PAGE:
Euphorbia cyathophora (PROSEA)
Euphorbia cyathophora Murray
- Protologue: Comm. Göttingen 7: 81, t. 1 (1786).
Euphorbia heterophylla L. var. cyathophora (Murray) Griseb. (1859), Poinsettia cyathophora (Murray) Klotzsch & Garcke (1859), Poinsettia graminifolia (Michx.) Millsp. (1909).
- Painted leaf, red milkweed, wild poinsettia (En)
- Philippines: pintado (Tagalog)
- Vietnam: trạng nguyên ghi ta.
Native to the southern United States, Mexico and perhaps also the Greater Antilles, but now cultivated and commonly escaping and naturalizing throughout the tropics. Within Malesia occurring in Peninsular Malaysia, Java, the Lesser Sunda Islands, the Philippines and Papua New Guinea.
In Peninsular Malaysia, a decoction of the roots and bark is used to treat ague. In Mexico, the stem latex is applied against erysipelas. In the West Indies, the latex is applied to corns. In Guatemala, a decoction of the flowers is taken as a pectoral. In Central America, the roots are applied as an emetic and cathartic and administered in very small doses. In Brazil, the leaves are used to produce the red dye porcetin. E. cyathophora is sometimes planted for ornamental purposes.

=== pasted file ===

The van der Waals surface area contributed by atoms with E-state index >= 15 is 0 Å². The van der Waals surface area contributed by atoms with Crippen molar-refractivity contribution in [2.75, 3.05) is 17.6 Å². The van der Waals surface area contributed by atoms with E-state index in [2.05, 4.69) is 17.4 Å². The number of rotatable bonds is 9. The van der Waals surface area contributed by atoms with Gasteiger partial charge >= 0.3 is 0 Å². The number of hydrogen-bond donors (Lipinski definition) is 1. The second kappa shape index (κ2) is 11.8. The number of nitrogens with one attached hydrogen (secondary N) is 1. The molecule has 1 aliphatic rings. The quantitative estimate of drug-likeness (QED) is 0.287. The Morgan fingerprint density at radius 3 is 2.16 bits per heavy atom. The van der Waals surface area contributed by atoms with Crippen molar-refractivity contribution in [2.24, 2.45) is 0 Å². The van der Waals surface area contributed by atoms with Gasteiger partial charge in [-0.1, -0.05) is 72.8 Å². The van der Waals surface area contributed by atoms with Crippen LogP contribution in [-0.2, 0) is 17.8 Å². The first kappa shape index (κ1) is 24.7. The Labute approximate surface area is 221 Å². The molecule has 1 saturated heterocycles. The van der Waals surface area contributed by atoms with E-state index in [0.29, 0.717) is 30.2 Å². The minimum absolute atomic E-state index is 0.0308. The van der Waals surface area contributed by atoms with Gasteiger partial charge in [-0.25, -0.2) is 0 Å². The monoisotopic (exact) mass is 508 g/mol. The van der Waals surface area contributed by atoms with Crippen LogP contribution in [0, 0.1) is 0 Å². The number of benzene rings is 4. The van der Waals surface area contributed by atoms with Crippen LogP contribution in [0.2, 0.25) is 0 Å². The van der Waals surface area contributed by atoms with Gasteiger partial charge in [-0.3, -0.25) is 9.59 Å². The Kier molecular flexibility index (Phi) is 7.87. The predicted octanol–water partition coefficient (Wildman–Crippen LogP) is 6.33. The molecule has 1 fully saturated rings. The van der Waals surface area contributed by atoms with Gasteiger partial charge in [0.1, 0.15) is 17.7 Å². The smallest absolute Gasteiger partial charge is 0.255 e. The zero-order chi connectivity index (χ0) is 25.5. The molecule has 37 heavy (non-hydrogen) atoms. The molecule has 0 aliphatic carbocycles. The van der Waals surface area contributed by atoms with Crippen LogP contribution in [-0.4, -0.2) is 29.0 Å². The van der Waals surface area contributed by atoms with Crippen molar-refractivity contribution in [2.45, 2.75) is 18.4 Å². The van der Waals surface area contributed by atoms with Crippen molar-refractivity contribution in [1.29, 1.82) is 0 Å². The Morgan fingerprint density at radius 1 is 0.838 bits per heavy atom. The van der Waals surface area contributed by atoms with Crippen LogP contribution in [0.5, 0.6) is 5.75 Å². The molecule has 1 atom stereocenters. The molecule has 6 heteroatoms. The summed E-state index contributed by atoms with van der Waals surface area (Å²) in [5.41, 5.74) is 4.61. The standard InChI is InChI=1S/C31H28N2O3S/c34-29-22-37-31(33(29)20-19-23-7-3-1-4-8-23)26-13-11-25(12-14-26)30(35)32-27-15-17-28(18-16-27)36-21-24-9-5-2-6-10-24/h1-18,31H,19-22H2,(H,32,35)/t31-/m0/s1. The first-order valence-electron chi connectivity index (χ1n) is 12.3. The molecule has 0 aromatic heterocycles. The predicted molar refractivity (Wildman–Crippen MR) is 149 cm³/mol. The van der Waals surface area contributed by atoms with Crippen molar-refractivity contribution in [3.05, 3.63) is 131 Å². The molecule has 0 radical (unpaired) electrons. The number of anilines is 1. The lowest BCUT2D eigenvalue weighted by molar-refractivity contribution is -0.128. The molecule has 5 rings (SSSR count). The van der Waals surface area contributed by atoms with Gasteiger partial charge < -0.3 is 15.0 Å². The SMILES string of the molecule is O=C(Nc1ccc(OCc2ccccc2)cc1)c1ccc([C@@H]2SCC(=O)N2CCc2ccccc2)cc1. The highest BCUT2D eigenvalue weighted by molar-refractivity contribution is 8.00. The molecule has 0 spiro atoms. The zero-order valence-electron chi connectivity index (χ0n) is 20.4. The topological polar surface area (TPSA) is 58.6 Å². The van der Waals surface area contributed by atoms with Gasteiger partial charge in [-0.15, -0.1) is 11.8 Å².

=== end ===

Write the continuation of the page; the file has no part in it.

An annual or facultative perennial, unarmed herb up to 1.5 m tall; leaves alternate, ovate or lanceolate to fiddle-shaped, 4-10 cm × 1-5 cm, base cuneate to rounded, apex obtuse or acute, margin entire to serrulate or dentate, glossy green, lower surface pilose, petiole up to 1.7 cm long, glabrous or sparsely pilose; inflorescence a terminal, clustered cyme of cyathia, bracts similar to the leaves but progressively smaller, with a red blotch at base or entirely red; cyathia with 1(-2) peltate, funnel-shaped glands with an elliptical, 2 mm wide opening, anthers yellow; capsule deeply 3-lobed, 4-5 mm × 3.5-5 mm, smooth; seeds ovoid, sharply tuberculate. E. cyathophora is found in waste places and roadsides, up to 1800 m altitude.
97, 217, 372, 864, 865, 979, 1178, 1183, 1185, 1186, 1582.
Nguyen Nghia Thin & M.S.M. Sosef